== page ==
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February 26, 2007

Buddhist chaplain thrown out of jail

Philip Ryan
Buddhist chaplain Frank Tedesco was kicked out of the Pinellas County Jail recently for allegedly breaking jail rules and bringing contraband behind bars. (Pinellas County is in the Tampa Bay area and contains the city of St. Petersburg, Florida.) From The St. Petersburg Times: Tedesco, 60, an unpaid volunteer, thinks the blowup stems at least in part from a Christian bias. More »
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February 15, 2007

Railway brings "huge surge" of visitors to Tibet

Philip Ryan
The People's Daily Online reports that the rail link to Lhasa allowed many more Buddhist pilgrims to attend the December 27th Sera Bengqin Festival at Sera Monastery than in previous years. As the People's Daily put it, "Tibet ended its history without a railway in July 2006," but the railroad has brought more concern than jubilation for Tibetans, who understandably would rather diminish than strengthen their ties with "mainland" China. When the railway first opened I read about the Tibetan plateau's fragile ecosystem, home to several unique species, and rather like an island in biological terms. More »
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February 07, 2007

The Soul as a Rainbow

Philip Ryan
The Christian Post, a website providing daily coverage of Christianity all around the globe, is preparing its readers for the Dalai Lama's upcoming U.S. visit with an article called, "How to Evangelize Tibetan Buddhists in the West," by Michelle Vu. More »
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February 05, 2007

Stealing Time

Andrew Merz
Here I am, on Monday morning, writing my Friday blog entry. Whenever I'm late I think back to what was probably the first talk I heard on the five precepts, the standard ethical guidelines for us lay Buddhists. One of the many points made that had me shaking my head in resignation to the irrefutable logic of the precepts - at that point I was still learning the basics, but I already had that feeling that there was no turning back (arg!) - was a very interesting interpretation of the second precept, undertaking to abstain from taking the not-given. My teacher pointed out that one thing some of us often take from others without their giving of it is time. Basically, when we're late for an appointment with a friend, we are stealing their time. More »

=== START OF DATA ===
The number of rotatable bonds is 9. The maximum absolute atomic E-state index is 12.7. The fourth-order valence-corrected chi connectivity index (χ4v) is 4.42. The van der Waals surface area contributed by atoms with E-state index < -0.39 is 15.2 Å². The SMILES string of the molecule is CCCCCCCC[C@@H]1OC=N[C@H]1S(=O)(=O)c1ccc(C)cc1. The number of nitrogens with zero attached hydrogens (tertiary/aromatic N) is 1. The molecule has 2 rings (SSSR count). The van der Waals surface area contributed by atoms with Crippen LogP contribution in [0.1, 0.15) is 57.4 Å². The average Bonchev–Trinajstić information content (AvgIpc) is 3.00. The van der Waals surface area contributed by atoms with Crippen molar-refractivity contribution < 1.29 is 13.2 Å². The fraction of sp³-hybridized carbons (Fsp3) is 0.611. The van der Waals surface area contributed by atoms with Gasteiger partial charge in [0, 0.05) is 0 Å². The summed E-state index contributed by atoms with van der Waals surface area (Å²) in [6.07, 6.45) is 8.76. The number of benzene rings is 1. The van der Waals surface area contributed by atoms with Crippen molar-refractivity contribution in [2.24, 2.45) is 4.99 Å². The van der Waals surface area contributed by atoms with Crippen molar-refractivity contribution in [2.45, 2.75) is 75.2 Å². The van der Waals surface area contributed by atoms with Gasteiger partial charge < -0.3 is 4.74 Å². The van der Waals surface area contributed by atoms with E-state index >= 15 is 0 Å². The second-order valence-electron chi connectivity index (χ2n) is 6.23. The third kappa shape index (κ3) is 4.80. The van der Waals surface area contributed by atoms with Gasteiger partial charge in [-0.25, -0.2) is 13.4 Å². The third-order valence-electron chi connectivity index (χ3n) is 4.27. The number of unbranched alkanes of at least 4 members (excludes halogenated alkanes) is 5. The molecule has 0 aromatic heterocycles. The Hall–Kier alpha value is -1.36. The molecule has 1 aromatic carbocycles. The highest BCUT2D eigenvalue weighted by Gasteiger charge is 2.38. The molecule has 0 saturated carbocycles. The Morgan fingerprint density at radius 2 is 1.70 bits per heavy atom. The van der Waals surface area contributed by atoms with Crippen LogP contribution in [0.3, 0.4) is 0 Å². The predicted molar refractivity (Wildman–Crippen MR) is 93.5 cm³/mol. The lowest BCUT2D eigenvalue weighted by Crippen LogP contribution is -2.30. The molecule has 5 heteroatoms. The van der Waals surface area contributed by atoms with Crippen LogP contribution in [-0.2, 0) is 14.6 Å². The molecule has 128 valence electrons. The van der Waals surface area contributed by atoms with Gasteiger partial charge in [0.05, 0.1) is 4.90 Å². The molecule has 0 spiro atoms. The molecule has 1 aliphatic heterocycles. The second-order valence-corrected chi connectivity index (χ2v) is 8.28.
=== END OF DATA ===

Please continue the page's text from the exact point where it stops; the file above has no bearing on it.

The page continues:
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January 31, 2007

Dalai Lama says new rail link bringing trouble to Lhasa

Philip Ryan
Speaking in Mumbai on Wednesday, His Holiness the 14th Dalai Lama reportedly said the new rail link to Lhasa was bringing prostitutes and beggars to Tibet: Beggars and the handicapped are coming to Lhasa in huge numbers. China is also forcing prostitutes to go to Lhasa, leading to the increased danger of AIDS. More »
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January 26, 2007

The Dha-ha-ha-harma

Andrew Merz
I remember reading somewhere a while back (it's pretty foggy) about what a modern-day Zen teacher (or he might have been Tibetan) said when asked about the skillfulness or use of laughter. His response was something to the effect of "I love laughter, because you can't think conceptual thoughts when you're laughing." The room full of eager students no doubt broke down in side-splitting non-conceptual thought. More »
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January 24, 2007

Buddhist Self-Love and Blessed Contraceptives

Philip Ryan
From the department of Wasting Your Time on the Web: Jef Poskanzer has a page on his site reproducing a chart that supposedly appeared in the San Francisco Chronicle in December 1994. The chart, titled "Religion and Sexual Ethics," lists a variety of (mostly) sexual topics, and says how these topics are viewed in various religions. The  topics may be categorized under these headings: Blessed Morally Acceptable in Most Cases Neutral or No Clear Position Morally Unacceptable in Most Cases, and Condemned The Chronicle is said to have made the chart "based on official reports and expert advice." More »
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January 23, 2007